2018 Preseason All-AFC South Team: Star-studded Jaguars defense leads the way
Jaguars are loaded on defense, Titans have strong offensive line
Over the next two weeks here at CBSSports.com, we'll be unveiling our annual preseason All-Division teams. We began Monday with the, continued Tuesday with the , and will finish out the rest of the AFC with the AFC South (below), and AFC West (Aug. 9). Starting next Monday, we'll run through the NFC, starting first with the NFC East (Aug. 13) and continuing on through the NFC North (Aug. 14) and NFC South (Aug. 15 before finishing up with the NFC West (Aug. 16). Enjoy.
Until recently, the AFC South was the worst division in football pretty much ever year. In 2017, it took a massive step forward, with the Jaguars looking like one of the NFL's best teams, the Titans making a run to the playoffs, and the Texans, when healthy, becoming arguably the league's most exciting team. All three teams should be competitive once again in 2018, and the Colts are getting one of the NFL's best quarterbacks back from a long-term injury. In other words, the AFC South is good!
Also good: our 2018 All-AFC South Team. Check it out below.
Deshaun Watson, Texans
For the short time that he was healthy and starting last season, Watson was arguably the best quarterback in football. We don't expect him to be quite that productive in 2018 (for one thing, he almost surely won't be throwing touchdowns on 9.3 percent of his pass attempts again), but he has the talent and the infrastructure to be wildly effective and lead what should be one of the NFL's more exciting offenses. Between his ability to push the ball downfield to DeAndre Hopkins and Will Fuller, and his own ability to take off and run with the football, he is the best bet to be the best quarterback from this division, this season. You can make a good argument for Andrew Luck, but until we actually see him take a snap, we're not counting our chickens.
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Fournette as a rookie was not the transformational offensive force the Jaguars envisioned when they selected him with the No. 4 overall pick in last year's draft. But he also didn't have to be, because their defense was that transformational force. With a year under his belt and an improved offensive line, Fournette should be better in 2018 -- and he already ran for 1,048 yards and nine scores in just 13 games a year ago. Even a modest improvement works out to an excellent running back.
Similarly, Henry has not been the dynamic workhorse back the Titans likely envisioned when they drafted him in the second round a few years back. But he was far more effective than DeMarco Murray last season and he has a much better chance of remaining healthy for all 16 games than his backfield-mate, Dion Lewis. With a new offensive scheme led by offensive coordinator Matt LaFleur, Henry should be in line for his best season to date.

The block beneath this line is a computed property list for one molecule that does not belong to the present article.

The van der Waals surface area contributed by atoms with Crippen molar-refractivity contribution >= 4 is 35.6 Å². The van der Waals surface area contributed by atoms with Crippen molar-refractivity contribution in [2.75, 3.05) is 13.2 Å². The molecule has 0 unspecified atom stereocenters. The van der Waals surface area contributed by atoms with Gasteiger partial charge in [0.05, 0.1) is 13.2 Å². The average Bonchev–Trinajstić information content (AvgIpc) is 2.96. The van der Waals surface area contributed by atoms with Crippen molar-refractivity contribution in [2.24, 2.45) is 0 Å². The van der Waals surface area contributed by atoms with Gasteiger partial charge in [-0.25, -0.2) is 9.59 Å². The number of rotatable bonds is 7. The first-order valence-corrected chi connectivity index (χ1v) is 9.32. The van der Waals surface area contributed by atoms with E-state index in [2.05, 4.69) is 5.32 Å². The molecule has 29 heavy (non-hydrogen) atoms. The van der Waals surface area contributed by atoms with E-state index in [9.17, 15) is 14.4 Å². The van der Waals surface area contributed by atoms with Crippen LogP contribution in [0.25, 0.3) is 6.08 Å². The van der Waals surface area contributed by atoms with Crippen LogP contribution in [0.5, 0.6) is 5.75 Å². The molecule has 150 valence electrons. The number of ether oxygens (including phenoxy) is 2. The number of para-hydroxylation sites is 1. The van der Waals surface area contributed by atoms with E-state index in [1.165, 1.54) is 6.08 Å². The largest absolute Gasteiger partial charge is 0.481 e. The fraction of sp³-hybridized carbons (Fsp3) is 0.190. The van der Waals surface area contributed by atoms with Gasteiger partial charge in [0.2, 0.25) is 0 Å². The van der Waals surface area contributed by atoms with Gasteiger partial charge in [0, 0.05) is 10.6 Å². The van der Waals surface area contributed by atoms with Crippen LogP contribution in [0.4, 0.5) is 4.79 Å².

DeAndre Hopkins, Texans; T.Y. Hilton, Colts; Corey Davis, Titans
If it weren't for the existence of Antonio Brown, Hopkins would have as good an argument as anyone in the league for the title of Best Receiver in Football. Working with an even worse crop of quarterbacks than his WR1 predecessor in Houston, Andre Johnson, Hopkins has nonetheless produced at an elite level, year after year. Last year was arguably his best yet, and while his league-leading 13 receiving touchdowns are likely to regress to the mean, he is also likely to see more catchable passes with a full season of Watson at the helm, so he could improve on his 96 grabs for 1,378 yards.
With Luck back under center, Hilton should also have a resurgent campaign. He's the clear No. 1 passing game target on a team where Ryan Grant is expected to work as the No. 2 wideout, so Hilton should gobble up targets more often than almost anybody else in the league. If Luck is even 75 percent of his old self, that means monster production for Hilton.
The third receiver spot here was a tough choice. Do we go with touchdown machine Will Fuller? Leading Jaguars receiver Marqise Lee? Underrated Titans weapon Rishard Matthews? In the end, we went with Corey Davis, who seems likely to fill the X-receiver role in Tennessee's offense, which means he will be working as Marcus Mariota's de facto primary option. There's a whole lot of opportunity there on what should be a much-improved offense, and Davis has the size-skill-athleticism combination to do a lot of damage with that opportunity.
Walker was easy to pencil into this spot. He's one of the more underrated offensive threats in the league, working on five straight seasons of at least 60 catches for 550 yards, and an average of 78-900-5 over the last three years. He's due for some positive touchdown progression after crossing the goal line just three times last year, as well.
Doyle developed some nice chemistry with Jacoby Brissett last season, and he should fare well in new coach Frank Reich's offense, which has shown the ability to develop multiple receiving threats on the interior. With Luck throwing him the ball, he'll also get more opportunities to stretch the field up the seams, where he can use his size and hands to beat linebackers rather than be forced to elude them after catching short passes.
The strength of the Titans' offense is their offensive line, and these two are the strength of that unit. Lewan and Conklin form one of the best tackle combinations in football, each excelling both in pass protection and the running game. There's a reason Lewan got one of the richest offensive line contracts in NFL history, and Conklin is likely in store for a nice chunk of change when he's eligible for an extension as well. These guys are damn good.
At the time he signed it, Norwell's contract was the largest ever for an offensive guard. It's since been surpassed by that of Zack Martin, who waited to get his extension until after Norwell had signed in free agency specifically so he could use that deal as a benchmark. But the Jags paid Norwell handsomely for a reason, and it's because he's an absolute monster on the interior.